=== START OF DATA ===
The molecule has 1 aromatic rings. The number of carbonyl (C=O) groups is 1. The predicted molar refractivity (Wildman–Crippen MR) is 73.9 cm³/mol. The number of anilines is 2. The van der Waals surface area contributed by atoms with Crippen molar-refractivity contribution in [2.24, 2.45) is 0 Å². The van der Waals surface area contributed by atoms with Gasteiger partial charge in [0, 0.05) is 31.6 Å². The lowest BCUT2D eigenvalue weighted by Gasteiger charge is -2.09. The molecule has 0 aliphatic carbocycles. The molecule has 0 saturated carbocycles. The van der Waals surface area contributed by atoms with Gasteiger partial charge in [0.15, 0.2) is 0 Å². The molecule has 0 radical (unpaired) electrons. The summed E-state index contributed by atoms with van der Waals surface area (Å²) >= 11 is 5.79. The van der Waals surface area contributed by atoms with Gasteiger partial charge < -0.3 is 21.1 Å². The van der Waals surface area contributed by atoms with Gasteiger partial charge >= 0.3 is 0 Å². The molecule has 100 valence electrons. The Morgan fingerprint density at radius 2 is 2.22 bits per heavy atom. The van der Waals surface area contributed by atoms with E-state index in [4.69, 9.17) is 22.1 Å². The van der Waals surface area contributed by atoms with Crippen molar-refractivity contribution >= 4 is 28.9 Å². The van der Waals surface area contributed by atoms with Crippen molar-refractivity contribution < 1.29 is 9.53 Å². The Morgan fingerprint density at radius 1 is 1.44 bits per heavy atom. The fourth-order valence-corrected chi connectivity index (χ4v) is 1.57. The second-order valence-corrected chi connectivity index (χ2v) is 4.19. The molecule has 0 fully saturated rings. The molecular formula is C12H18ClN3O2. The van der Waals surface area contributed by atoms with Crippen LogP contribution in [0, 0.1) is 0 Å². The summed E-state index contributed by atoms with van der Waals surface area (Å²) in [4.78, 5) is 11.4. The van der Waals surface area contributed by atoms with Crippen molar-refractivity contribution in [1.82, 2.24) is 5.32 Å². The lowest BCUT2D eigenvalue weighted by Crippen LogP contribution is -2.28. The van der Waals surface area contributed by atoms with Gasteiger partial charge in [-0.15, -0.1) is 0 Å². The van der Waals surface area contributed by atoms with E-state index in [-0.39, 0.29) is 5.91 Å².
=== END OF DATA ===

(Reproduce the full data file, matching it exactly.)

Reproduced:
The molecule has 1 aromatic rings. The number of carbonyl (C=O) groups is 1. The predicted molar refractivity (Wildman–Crippen MR) is 73.9 cm³/mol. The number of anilines is 2. The van der Waals surface area contributed by atoms with Crippen molar-refractivity contribution in [2.24, 2.45) is 0 Å². The van der Waals surface area contributed by atoms with Gasteiger partial charge in [0, 0.05) is 31.6 Å². The lowest BCUT2D eigenvalue weighted by Gasteiger charge is -2.09. The molecule has 0 aliphatic carbocycles. The molecule has 0 saturated carbocycles. The van der Waals surface area contributed by atoms with Gasteiger partial charge in [0.15, 0.2) is 0 Å². The molecule has 0 radical (unpaired) electrons. The summed E-state index contributed by atoms with van der Waals surface area (Å²) >= 11 is 5.79. The van der Waals surface area contributed by atoms with Gasteiger partial charge < -0.3 is 21.1 Å². The van der Waals surface area contributed by atoms with Gasteiger partial charge >= 0.3 is 0 Å². The molecule has 100 valence electrons. The Morgan fingerprint density at radius 2 is 2.22 bits per heavy atom. The van der Waals surface area contributed by atoms with E-state index in [4.69, 9.17) is 22.1 Å². The van der Waals surface area contributed by atoms with Crippen molar-refractivity contribution >= 4 is 28.9 Å². The van der Waals surface area contributed by atoms with Crippen molar-refractivity contribution < 1.29 is 9.53 Å². The Morgan fingerprint density at radius 1 is 1.44 bits per heavy atom. The fourth-order valence-corrected chi connectivity index (χ4v) is 1.57. The second-order valence-corrected chi connectivity index (χ2v) is 4.19. The molecule has 0 fully saturated rings. The molecular formula is C12H18ClN3O2. The van der Waals surface area contributed by atoms with Crippen LogP contribution in [0, 0.1) is 0 Å². The summed E-state index contributed by atoms with van der Waals surface area (Å²) in [4.78, 5) is 11.4. The van der Waals surface area contributed by atoms with Crippen molar-refractivity contribution in [1.82, 2.24) is 5.32 Å². The lowest BCUT2D eigenvalue weighted by Crippen LogP contribution is -2.28. The van der Waals surface area contributed by atoms with Gasteiger partial charge in [-0.15, -0.1) is 0 Å². The van der Waals surface area contributed by atoms with E-state index in [-0.39, 0.29) is 5.91 Å².